This paper presents a study of the interaction of the cruciate ligaments and patella (knee cap) and their impact on human knee biomechanics. Traditionally biomechanical studies have used human subjects (in vivo), cadaver samples (in vitro) or computer models (in silica). Experimental limitations mean that these methods are often unable to record repeatable data for the dynamic movements that humans perform in daily life. As such, the interaction of the patello-femoral and tibio-femoral joints with ligaments and its impact on joint mechanics and movement is not fully understood.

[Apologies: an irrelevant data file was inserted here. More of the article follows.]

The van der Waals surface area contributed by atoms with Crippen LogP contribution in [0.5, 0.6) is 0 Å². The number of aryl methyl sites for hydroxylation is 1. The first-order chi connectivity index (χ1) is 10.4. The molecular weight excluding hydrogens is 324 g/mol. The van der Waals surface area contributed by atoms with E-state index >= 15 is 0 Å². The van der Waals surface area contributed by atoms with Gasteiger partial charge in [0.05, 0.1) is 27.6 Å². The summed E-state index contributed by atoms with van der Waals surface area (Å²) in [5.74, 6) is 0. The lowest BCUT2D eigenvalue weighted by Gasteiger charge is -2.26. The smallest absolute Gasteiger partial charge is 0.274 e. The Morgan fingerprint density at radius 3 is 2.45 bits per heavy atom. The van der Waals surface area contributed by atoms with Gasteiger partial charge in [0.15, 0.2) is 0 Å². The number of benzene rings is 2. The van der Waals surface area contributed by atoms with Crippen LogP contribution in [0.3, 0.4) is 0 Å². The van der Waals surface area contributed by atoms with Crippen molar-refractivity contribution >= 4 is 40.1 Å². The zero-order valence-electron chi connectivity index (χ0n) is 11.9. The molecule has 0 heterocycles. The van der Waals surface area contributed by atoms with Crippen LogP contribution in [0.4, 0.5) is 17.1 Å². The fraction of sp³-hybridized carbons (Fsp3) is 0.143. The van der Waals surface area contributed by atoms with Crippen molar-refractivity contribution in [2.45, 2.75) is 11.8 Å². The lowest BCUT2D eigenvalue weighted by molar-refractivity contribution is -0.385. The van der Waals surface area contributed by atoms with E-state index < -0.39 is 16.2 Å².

To address this, we construct a sagittal plane robot comprised of: 1) elastic links representing cruciate ligaments (ACL and PCL); 2) nylon and steel joint surfaces; 3) a patella; and 4) actuator hamstrings and quadriceps. Stiffnesses and geometry are derived from human data. Squatting tests are then executed at speeds of 0.1Hz – 0.25Hz (Figure 1) and kinematic and force data is recorded. The model shows that increasing ACL length compromises joint stability and kinematics, yet does not impact quadriceps mechanical advantage and force required for squat. The geometry of the condyles allows the ratio of patella tendon to quadriceps tendon force (Fp:Fq) to compensate for contact point changes imparted by the removal or loosening of the ACL (Figure 2). Thus, the system maintains a constant mechanical advantage. This helps explain why those who suffer from ACL tears are still able to walk despite joint instability. The findings contribute to our understanding of knee ligament damage and may inform procedures for knee surgery and orthopaedic implant design. Additionally, the results demonstrate that replicating the design of the human knee could have useful applications in mechanical systems such walking robots and prosthetic legs.